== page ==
Clergy Reflections 

Each month, one of our clergy team contributes an item to our Parish Magazine that is designed to provoke thought and reflection about a topical issue.  For recent articles, see below or check out the archive.

July and August 2019 Summer

By the time you read this, many of you will have made plans for your holidays, particularly if you have children who are looking forward to their annual six week break from school! Holidays are an opportunity to relax from our normal busyness; to do something different; to explore something or somewhere new; to catch up with some of those jobs that you have been meaning to do; and, perhaps above all, to re-bond with family and friends. The need for all of us to have holidays is built into the national calendar from New Year’s Day to Boxing Day! As a result, holidays are big business.

As I thought about all this, I recalled a previous Bishop of Hertford reminding his people that our lives as Christians consist of three main ingredients – work, rest and prayer. Work includes anything we are committed to do whether or not we are paid to do it. For the young people, work is what they do at school. Rest is what occupies our time when we are not working, and includes holidays, following interests/hobbies and literally putting our feet up! Prayer is more than just saying prayers, but about a deepening relationship with God, and therefore includes worship, fellowship, sharing in the life of a Christian community as it seeks to love people in God’s name. The Bishop went on to point out that many of the folk he met, whatever their age, were so ‘busy’ that they seemed to have little time to ‘rest’ and even less time for ‘prayer’. In short most of us have got our priorities wrong. The Bishop encouraged us to get our priorities in the right order – prayer, rest, work. As soon as we put it that way, we know deep down that it is the right way, but we struggle to make changes to our habits that will make a real difference. And perhaps we do not really believe that, conducting our lives with that order of priorities, will make a real difference to us and to those around us.

Holidays are a golden opportunity to spend time reflecting on all this and maybe taking some steps to adjust our use of time, and begin to discover that prayer, rest, work is a refreshing and rewarding way to lead our lives day by day. Better still if you can share your experience with someone else, partner, friend, soul mate, so that you can give mutual encouragement.

I sometimes think that, for many people, the summer period is like a crossroads where choices often have to be made, or, at any rate, changes have to be faced whose outcome we may not be confident about. For the children, one school year ends and another, perhaps in a new school or at university, is about to begin.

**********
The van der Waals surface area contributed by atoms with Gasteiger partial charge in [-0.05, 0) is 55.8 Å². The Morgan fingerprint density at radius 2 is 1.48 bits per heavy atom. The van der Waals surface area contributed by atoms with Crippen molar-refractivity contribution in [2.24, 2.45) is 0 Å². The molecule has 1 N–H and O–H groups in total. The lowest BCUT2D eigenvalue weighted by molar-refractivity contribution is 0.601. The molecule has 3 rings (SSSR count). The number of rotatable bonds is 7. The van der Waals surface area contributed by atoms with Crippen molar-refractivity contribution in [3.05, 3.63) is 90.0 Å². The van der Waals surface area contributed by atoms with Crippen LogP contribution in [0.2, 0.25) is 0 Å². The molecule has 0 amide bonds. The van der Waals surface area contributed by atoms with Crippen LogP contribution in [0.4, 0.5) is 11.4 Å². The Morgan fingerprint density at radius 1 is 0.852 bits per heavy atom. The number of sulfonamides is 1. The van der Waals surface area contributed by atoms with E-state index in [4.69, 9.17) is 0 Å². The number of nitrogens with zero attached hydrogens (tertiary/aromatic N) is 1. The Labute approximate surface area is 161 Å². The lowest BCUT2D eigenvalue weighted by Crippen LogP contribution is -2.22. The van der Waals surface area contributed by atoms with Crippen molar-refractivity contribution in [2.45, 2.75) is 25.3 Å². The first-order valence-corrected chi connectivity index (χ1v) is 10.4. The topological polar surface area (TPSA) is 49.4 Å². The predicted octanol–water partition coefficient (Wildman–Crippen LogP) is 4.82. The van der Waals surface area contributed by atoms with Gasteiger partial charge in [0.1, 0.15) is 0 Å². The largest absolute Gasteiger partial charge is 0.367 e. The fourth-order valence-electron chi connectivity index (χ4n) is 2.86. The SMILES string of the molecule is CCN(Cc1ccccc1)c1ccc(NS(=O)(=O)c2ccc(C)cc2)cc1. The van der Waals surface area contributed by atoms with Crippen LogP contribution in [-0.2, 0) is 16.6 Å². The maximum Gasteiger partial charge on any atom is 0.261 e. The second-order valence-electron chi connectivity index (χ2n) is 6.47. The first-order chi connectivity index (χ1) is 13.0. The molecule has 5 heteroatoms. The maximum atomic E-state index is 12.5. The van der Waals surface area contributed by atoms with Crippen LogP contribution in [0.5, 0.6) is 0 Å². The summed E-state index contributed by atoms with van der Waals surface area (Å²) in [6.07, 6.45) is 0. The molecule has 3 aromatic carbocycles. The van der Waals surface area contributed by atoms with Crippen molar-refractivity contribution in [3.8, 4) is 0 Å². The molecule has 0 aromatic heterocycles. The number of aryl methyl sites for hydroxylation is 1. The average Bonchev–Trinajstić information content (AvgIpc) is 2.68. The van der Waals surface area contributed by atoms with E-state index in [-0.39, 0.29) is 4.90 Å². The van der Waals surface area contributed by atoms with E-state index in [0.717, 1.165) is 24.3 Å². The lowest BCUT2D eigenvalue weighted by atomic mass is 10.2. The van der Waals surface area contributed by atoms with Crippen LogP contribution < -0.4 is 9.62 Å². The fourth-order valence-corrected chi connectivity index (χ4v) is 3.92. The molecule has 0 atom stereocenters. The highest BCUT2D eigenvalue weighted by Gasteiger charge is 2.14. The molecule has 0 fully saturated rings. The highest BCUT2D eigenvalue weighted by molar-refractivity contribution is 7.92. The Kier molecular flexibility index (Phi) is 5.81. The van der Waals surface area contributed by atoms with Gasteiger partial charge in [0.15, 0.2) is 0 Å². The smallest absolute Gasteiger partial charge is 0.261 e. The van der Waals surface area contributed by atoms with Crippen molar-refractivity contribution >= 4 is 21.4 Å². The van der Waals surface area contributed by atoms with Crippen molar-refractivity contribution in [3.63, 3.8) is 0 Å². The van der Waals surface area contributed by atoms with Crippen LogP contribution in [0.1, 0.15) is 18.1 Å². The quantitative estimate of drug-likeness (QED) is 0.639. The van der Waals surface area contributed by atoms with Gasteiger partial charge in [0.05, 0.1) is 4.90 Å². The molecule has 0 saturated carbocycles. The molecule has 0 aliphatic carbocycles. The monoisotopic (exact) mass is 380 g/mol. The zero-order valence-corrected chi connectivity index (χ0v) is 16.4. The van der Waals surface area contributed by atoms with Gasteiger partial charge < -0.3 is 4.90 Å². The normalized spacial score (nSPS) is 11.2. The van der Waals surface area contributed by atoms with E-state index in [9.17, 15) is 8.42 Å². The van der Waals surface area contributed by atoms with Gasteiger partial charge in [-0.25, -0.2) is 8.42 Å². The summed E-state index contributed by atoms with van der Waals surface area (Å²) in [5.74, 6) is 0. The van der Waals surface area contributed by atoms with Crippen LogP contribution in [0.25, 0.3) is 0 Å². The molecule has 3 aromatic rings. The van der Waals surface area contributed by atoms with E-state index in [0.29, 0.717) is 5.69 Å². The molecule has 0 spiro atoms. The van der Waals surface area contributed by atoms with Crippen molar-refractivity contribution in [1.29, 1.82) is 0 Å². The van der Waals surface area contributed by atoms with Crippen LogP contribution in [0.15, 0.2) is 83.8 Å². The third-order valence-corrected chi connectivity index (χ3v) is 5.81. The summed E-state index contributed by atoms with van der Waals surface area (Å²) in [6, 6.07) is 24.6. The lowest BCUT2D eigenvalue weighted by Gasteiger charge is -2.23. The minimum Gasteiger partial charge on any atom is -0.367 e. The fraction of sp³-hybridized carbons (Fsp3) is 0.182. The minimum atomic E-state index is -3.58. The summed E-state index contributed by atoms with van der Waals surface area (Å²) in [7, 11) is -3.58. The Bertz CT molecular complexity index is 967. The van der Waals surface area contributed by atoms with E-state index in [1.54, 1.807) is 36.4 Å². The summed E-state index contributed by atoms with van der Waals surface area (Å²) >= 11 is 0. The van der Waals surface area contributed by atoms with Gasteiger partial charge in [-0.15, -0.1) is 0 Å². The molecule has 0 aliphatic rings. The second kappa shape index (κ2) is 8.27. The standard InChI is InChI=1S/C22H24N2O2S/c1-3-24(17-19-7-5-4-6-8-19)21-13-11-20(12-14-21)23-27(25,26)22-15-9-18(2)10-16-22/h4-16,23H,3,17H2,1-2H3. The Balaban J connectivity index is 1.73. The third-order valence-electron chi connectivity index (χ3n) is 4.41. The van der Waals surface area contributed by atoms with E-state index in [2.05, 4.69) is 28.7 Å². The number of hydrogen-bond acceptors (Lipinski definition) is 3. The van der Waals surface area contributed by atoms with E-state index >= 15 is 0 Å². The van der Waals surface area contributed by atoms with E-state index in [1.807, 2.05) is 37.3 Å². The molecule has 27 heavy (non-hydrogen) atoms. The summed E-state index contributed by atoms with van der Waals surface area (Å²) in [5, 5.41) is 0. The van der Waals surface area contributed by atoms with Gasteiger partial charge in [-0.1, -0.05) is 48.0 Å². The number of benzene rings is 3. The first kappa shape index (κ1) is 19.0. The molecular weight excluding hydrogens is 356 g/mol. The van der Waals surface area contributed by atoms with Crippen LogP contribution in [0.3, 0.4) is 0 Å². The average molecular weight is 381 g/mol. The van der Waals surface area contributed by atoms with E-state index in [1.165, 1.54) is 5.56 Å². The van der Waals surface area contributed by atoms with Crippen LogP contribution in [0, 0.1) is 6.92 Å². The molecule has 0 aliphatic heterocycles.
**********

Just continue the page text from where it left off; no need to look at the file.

For adults, decisions about where to live to meet the family’s needs may have to be made. More so these days, changing a career is much more common than it used to be, and decisions made have repercussions on families and their relationships. For the older people, maybe the holidays will provide opportunities to think about how best we can spend our retirement, and give something back to those who have supported us over the years.

I wondered what the Bible had to say on this theme of ‘crossroads’ being a place of decision. By definition, crossroads happen when two well trodden paths intersect, and by far the most commonly used Hebrew word for a well trodden path is translated simply as ‘way’. In some modern translations, this word is translated to ‘crossroads’ For instance, Jeremiah 6:16 (NIV) says, ‘Stand at the crossroads and look: ask for the ancient paths, ask where the good way is and walk in it, and you will find rest for your souls.’ This was written at a time when God’s people were about to be exiled from Jerusalem to Babylon. Basically they had been disobedient to God’s commands, based as they were on God’s purposes for his creation. The people had grown to think that they knew better; that their way, the ‘modern way’, was the way they wanted to go. But the prophet calls them to do three things.

Stand and look – that is turn towards the God who still loves you, is active amongst you, and longs for you to get right with him.

Ask – to be shown or to be reminded of the ‘ancient path’, that is the good way of God’s eternal purposes for each one of us,

Walk – that is conduct your day to day activity in the faith and with the confidence that the living God is always there, just ahead of you on the way.

Stand, Ask, Walk. Prayer, Rest, Work. Here lies the secret of a faithful and fulfilling life. By all accounts the story of Jesus in the Gospels shows that he lived these priorities. No one could say it was easy for him. But the result was nothing less than our salvation. “I am the way, the truth and the life”, he said. So I pray that your holiday reflections will help you to go deeper into God, and discover his ‘ancient path’ for you.

With love and prayers for a safe and satisfying holiday, Derek